It's been really, really awesome to see how much Keen has evolved into what it is today and how HabitAware has grown as a company. What I love though is that it's very “human.” HabitAware doesn't feel like a company; instead, it really does feel like a family.
In 2017, I asked my parents for a Keen awareness bracelet for my birthday in December. I was thrilled when I finally got one! I will say that it did take some getting used to, as far as training it and making a habit (no pun intended) of charging and wearing it each day. I trained it for my scalp hair pulling and my nail biting.
After working out the initial kinks, it finally started to work. I progressively became more aware of my pulling. I would press Keen’s button whenever I pulled to track my behavior, and would try to redirect my hands elsewhere. If I was home, I would get up and grab a fidget toy. If I was out, I would fiddle with my rings or other jewelry. When I felt the urge and caught my hand start to go up to my mouth or head, I would press the button as a substitute to letting my hand go all the way up. Eventually I became so acutely aware of my pulling that I would catch myself even if I wasn't wearing my Keen bracelet.
I was finally able to let go of the shame that had been weighing me down for years
I feel that it's very important to note that my goal has never been - and still isn't - to be “pull free.” I don't hold myself to standards that I feel are unrealistic and cause too much pressure. At the end of the day, all I can do is try my best, and simply love and accept myself for who I am, hair or no hair. By the time I finally got my Keen, I was already at a point of peace with my trich. After attending several TLC conferences (I have been back every year since my first one) and realizing I'm not alone, I was finally able to let go of the shame that had been weighing me down for years. Quite frankly, I had pretty much stopped caring about whether or not I pulled. Like I said, I made my peace with living with trich and I accepted it.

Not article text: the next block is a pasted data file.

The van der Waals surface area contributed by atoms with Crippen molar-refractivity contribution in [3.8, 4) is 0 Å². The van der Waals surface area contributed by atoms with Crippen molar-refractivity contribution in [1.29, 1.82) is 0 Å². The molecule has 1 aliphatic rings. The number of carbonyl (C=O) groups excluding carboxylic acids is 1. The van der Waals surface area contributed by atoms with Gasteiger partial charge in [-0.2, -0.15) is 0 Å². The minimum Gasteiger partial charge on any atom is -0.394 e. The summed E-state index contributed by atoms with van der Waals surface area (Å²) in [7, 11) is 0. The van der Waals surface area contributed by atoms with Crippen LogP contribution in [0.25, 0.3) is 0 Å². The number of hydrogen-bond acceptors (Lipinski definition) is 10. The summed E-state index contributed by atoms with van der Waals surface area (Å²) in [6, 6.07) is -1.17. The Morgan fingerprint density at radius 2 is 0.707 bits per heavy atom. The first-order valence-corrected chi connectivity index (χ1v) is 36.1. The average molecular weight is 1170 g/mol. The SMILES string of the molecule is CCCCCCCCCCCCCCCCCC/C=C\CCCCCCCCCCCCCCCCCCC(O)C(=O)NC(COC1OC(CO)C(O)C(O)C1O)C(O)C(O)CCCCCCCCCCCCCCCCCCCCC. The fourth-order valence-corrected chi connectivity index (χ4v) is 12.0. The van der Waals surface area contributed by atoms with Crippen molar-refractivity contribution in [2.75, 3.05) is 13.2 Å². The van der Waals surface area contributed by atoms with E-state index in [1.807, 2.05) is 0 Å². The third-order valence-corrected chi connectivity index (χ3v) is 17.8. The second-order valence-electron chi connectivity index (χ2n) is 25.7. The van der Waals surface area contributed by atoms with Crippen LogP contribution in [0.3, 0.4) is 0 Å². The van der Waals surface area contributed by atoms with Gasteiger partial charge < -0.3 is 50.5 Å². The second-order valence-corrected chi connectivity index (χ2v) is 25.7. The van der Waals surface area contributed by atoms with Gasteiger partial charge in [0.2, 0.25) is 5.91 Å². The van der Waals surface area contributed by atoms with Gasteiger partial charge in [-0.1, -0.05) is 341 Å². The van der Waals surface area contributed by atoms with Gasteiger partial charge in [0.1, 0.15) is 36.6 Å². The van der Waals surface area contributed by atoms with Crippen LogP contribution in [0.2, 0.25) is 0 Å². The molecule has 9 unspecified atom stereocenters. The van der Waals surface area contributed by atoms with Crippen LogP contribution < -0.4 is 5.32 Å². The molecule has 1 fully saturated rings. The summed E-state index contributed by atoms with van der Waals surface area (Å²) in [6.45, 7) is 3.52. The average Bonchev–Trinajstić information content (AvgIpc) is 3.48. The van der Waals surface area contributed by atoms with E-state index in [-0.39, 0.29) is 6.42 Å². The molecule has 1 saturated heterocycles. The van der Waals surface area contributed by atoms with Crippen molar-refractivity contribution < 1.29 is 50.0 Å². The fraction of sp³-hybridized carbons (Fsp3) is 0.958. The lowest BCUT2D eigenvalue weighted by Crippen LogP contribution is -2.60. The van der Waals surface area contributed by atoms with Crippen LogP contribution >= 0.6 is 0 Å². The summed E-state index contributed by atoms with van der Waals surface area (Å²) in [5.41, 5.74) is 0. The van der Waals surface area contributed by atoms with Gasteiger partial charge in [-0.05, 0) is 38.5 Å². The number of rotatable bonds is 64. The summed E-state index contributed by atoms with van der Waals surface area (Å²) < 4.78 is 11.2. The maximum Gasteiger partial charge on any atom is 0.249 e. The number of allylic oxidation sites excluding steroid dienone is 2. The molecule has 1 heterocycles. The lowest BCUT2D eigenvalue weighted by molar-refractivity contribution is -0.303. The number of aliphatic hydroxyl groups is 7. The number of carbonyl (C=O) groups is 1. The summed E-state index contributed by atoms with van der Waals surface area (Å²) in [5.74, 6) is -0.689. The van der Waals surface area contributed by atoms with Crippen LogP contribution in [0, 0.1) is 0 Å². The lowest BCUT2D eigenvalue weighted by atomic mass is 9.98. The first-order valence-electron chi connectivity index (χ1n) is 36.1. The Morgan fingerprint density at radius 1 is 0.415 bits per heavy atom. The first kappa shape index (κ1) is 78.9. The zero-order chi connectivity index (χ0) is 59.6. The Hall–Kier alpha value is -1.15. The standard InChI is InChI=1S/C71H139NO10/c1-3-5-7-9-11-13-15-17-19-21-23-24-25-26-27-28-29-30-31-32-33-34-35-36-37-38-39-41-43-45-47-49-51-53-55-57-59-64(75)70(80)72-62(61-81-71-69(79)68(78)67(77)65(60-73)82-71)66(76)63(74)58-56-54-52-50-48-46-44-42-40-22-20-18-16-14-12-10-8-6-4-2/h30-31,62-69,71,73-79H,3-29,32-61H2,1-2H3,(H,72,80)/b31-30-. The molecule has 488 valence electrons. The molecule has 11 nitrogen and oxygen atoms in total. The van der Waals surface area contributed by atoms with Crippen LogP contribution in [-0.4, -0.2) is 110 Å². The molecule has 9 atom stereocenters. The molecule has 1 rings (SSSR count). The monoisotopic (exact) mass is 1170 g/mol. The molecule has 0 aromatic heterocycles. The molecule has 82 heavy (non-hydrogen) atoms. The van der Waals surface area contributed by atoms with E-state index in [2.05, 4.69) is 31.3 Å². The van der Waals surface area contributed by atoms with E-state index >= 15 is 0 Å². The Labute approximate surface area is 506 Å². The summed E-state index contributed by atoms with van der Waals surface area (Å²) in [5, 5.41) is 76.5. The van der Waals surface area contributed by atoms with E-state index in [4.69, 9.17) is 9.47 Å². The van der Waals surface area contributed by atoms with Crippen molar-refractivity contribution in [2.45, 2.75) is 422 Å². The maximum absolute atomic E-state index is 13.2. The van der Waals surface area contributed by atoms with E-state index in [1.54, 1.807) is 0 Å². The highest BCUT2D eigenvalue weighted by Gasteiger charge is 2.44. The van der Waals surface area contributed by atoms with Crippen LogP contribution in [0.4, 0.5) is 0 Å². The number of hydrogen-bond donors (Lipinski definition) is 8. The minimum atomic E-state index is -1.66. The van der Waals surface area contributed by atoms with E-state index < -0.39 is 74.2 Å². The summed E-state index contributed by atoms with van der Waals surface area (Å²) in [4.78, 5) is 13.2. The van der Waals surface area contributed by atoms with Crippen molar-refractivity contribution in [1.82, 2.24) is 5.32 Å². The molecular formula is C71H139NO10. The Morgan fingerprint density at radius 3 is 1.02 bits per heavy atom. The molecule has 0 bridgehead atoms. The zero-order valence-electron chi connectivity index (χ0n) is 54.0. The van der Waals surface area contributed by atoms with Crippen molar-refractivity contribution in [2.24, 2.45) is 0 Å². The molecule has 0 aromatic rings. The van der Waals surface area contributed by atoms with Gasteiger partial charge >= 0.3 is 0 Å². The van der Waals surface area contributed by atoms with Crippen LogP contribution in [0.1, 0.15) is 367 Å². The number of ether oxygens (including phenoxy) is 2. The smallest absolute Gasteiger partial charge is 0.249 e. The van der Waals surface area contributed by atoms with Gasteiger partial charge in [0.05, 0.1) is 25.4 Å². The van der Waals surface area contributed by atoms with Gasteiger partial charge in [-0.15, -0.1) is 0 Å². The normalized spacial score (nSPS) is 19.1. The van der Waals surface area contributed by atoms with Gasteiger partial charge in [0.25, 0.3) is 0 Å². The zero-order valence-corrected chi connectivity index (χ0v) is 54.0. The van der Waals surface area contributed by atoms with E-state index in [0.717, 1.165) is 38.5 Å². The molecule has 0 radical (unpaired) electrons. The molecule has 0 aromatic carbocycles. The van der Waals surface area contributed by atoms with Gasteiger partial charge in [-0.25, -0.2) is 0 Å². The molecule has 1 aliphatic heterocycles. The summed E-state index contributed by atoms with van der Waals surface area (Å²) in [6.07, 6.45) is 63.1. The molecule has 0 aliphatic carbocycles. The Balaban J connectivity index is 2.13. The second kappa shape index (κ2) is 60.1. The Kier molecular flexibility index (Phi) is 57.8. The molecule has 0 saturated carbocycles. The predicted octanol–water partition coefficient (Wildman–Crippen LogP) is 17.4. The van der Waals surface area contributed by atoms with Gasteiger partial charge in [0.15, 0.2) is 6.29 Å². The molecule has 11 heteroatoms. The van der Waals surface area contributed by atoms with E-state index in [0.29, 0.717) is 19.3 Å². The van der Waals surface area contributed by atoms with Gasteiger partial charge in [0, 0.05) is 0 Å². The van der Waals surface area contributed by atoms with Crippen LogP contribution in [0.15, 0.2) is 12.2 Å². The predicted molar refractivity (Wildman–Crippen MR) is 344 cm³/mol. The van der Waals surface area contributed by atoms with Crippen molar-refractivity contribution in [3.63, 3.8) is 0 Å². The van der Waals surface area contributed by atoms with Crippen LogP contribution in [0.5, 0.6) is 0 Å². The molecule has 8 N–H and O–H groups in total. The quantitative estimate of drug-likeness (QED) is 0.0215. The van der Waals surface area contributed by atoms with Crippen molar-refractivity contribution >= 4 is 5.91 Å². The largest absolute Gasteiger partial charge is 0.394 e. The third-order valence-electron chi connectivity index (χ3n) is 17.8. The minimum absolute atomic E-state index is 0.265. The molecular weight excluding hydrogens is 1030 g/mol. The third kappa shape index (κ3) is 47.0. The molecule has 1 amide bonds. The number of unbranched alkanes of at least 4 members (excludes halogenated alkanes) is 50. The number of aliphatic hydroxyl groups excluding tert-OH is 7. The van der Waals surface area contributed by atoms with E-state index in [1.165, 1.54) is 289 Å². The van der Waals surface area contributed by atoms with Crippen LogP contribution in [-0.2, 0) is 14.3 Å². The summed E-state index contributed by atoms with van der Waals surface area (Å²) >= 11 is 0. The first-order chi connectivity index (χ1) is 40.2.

That all said, Keen has changed my life in more ways than I imagined. Never in a million years did I ever think I would be able to get my pulling down as minimally as I have with Keen.
I didn't believe it was possible for me to have a full head of hair without bald spots. My hair texture has changed so much over the years, but finally my beloved curls are coming back! I want to stress again that our worth is not tied to our hair or appearance. But I do have to admit, it has been a really awesome unexpected perk to have my hair back. I feel more in control of myself, which gives me a sense of freedom.
I feel more in control of myself, which gives me a sense of freedom.
The changes for my nail biting have been especially remarkable. Nothing has ever worked as well for long term abstinence from my nail biting as well as my Keen. No more are the days of ashamedly trying to hide my fingers when they started bleeding in public or avoiding people from seeing my micro “nubs” for nails. I can finally get manicures at nail salons (something I absolutely LOVE) without fear or embarrassment. I enjoy pampering and treating myself!